This news is a little old, but somehow I missed it... Obama has chosen Miguel Díaz as the next ambassador to the Vatican. Díaz is a rising theologian, studied at Notre Dame, teaching now at St. John's. This is great news, following the aborted (yes, that was intended) possibility of Caroline Kennedy taking the post. Bush had also made a good appointment with Mary Ann Glendon... what I appreciate about these sorts of choices is their ability to understand the issues implicit in diplomatic relations with the Holy See. Maybe it's just my bias about people in academia, but someone like Díaz seems much better positioned than a politician or a businessperson to get this particular job done. The concerns of the Vatican are just different than the concerns of other states, and I think the ambassador should reflect such differences as well.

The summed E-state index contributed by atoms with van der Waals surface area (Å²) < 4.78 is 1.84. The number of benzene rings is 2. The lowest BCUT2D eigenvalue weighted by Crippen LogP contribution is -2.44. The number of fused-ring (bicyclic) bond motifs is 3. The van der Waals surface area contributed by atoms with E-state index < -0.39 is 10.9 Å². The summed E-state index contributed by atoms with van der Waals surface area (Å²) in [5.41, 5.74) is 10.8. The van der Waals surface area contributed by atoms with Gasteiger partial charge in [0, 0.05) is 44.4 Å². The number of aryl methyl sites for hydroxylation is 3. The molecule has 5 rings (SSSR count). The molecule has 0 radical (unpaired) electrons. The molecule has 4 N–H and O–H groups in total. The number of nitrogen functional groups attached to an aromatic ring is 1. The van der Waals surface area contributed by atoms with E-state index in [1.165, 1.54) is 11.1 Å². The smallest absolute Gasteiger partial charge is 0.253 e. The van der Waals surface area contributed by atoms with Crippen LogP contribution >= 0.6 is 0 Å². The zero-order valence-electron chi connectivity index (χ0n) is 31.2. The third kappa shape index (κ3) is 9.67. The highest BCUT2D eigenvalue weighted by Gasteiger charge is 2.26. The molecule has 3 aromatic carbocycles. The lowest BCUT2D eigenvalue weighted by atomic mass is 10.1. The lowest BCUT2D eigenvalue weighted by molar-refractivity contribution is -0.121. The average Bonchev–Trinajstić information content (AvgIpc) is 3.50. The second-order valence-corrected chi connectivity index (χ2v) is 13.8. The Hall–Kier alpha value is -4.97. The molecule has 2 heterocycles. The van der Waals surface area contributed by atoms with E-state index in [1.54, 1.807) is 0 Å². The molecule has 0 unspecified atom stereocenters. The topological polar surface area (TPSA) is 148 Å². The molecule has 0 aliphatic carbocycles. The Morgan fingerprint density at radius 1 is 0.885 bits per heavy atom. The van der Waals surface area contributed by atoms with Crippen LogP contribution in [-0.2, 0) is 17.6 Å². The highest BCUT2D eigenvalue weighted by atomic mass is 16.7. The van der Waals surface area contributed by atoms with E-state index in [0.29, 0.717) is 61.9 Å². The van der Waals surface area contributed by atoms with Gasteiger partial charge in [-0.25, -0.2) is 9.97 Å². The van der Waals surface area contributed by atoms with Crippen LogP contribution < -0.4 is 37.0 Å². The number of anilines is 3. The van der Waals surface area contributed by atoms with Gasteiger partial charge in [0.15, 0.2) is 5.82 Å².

I don't know when the confirmation will take place, but I can't imagine there will be any great difficulty for him. The loudest (and they haven't been very loud) grumblings have been from conservatives, but a Rahnerian nominee isn't a bad choice for anyone with a serious concern about U.S.-Vatican relations, whatever their theological differences may be. Another interesting aspect of Díaz's nomination is that he is not only Cuban-American, but was born in Havanna. Perhaps this choice will follow in the footsteps of John Paul II's Cuban ties and expose a new face of U.S./Cuban relations, which I take to be currently a bit overly determined by pervasive public perceptions of who "they" are, in the same way that places like Iran are commonly viewed through various stereotypes.